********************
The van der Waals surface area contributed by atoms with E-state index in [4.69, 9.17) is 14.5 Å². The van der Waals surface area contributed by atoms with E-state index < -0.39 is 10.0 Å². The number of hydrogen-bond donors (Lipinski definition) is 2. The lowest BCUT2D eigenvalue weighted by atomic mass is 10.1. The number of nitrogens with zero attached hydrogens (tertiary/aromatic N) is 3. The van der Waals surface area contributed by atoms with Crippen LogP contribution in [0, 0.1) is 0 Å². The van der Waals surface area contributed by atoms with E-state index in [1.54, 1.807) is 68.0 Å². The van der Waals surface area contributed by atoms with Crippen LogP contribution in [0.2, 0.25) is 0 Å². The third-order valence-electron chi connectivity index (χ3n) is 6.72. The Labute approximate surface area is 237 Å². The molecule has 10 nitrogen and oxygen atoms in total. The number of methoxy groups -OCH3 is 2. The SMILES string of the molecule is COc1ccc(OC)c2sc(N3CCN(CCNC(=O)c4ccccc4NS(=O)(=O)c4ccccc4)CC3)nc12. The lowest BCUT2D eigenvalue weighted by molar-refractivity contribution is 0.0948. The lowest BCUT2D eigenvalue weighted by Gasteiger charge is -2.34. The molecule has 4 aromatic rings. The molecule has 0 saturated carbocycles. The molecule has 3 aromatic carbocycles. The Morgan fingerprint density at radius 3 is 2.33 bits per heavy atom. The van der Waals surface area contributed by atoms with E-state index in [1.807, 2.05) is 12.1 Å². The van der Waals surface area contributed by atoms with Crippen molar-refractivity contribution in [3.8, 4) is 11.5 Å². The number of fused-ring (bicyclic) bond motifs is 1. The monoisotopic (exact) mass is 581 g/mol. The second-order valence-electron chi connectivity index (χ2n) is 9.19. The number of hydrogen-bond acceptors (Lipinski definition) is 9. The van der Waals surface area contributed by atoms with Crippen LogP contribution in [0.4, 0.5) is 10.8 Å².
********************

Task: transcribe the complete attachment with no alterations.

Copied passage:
The van der Waals surface area contributed by atoms with E-state index in [4.69, 9.17) is 14.5 Å². The van der Waals surface area contributed by atoms with E-state index < -0.39 is 10.0 Å². The number of hydrogen-bond donors (Lipinski definition) is 2. The lowest BCUT2D eigenvalue weighted by atomic mass is 10.1. The number of nitrogens with zero attached hydrogens (tertiary/aromatic N) is 3. The van der Waals surface area contributed by atoms with Crippen LogP contribution in [0, 0.1) is 0 Å². The van der Waals surface area contributed by atoms with E-state index in [1.54, 1.807) is 68.0 Å². The van der Waals surface area contributed by atoms with Crippen LogP contribution in [0.2, 0.25) is 0 Å². The third-order valence-electron chi connectivity index (χ3n) is 6.72. The Labute approximate surface area is 237 Å². The molecule has 10 nitrogen and oxygen atoms in total. The number of methoxy groups -OCH3 is 2. The SMILES string of the molecule is COc1ccc(OC)c2sc(N3CCN(CCNC(=O)c4ccccc4NS(=O)(=O)c4ccccc4)CC3)nc12. The lowest BCUT2D eigenvalue weighted by molar-refractivity contribution is 0.0948. The lowest BCUT2D eigenvalue weighted by Gasteiger charge is -2.34. The molecule has 4 aromatic rings. The molecule has 0 saturated carbocycles. The molecule has 3 aromatic carbocycles. The Morgan fingerprint density at radius 3 is 2.33 bits per heavy atom. The van der Waals surface area contributed by atoms with E-state index in [1.807, 2.05) is 12.1 Å². The van der Waals surface area contributed by atoms with Crippen molar-refractivity contribution in [3.8, 4) is 11.5 Å². The number of fused-ring (bicyclic) bond motifs is 1. The monoisotopic (exact) mass is 581 g/mol. The second-order valence-electron chi connectivity index (χ2n) is 9.19. The number of hydrogen-bond acceptors (Lipinski definition) is 9. The van der Waals surface area contributed by atoms with Crippen LogP contribution in [0.4, 0.5) is 10.8 Å².